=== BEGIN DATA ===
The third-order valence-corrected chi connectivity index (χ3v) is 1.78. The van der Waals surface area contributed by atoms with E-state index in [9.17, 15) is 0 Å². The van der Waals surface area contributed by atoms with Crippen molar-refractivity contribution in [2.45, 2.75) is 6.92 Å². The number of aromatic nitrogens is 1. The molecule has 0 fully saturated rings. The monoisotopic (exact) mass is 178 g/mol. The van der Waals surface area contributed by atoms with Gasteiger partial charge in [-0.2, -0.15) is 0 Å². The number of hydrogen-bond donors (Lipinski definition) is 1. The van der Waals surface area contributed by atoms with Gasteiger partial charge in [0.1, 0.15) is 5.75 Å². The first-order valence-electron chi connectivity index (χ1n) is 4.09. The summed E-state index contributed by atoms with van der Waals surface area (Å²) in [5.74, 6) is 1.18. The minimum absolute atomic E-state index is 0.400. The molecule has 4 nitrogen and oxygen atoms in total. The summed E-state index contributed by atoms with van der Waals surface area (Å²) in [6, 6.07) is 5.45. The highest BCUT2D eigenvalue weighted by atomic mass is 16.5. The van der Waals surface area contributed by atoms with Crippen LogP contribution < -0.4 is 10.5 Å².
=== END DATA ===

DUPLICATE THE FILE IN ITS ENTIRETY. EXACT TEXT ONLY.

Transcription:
The third-order valence-corrected chi connectivity index (χ3v) is 1.78. The van der Waals surface area contributed by atoms with E-state index in [9.17, 15) is 0 Å². The van der Waals surface area contributed by atoms with Crippen molar-refractivity contribution in [2.45, 2.75) is 6.92 Å². The number of aromatic nitrogens is 1. The molecule has 0 fully saturated rings. The monoisotopic (exact) mass is 178 g/mol. The van der Waals surface area contributed by atoms with Gasteiger partial charge in [-0.2, -0.15) is 0 Å². The number of hydrogen-bond donors (Lipinski definition) is 1. The van der Waals surface area contributed by atoms with Gasteiger partial charge in [0.1, 0.15) is 5.75 Å². The first-order valence-electron chi connectivity index (χ1n) is 4.09. The summed E-state index contributed by atoms with van der Waals surface area (Å²) in [5.74, 6) is 1.18. The minimum absolute atomic E-state index is 0.400. The molecule has 4 nitrogen and oxygen atoms in total. The summed E-state index contributed by atoms with van der Waals surface area (Å²) in [6, 6.07) is 5.45. The highest BCUT2D eigenvalue weighted by atomic mass is 16.5. The van der Waals surface area contributed by atoms with Crippen LogP contribution < -0.4 is 10.5 Å².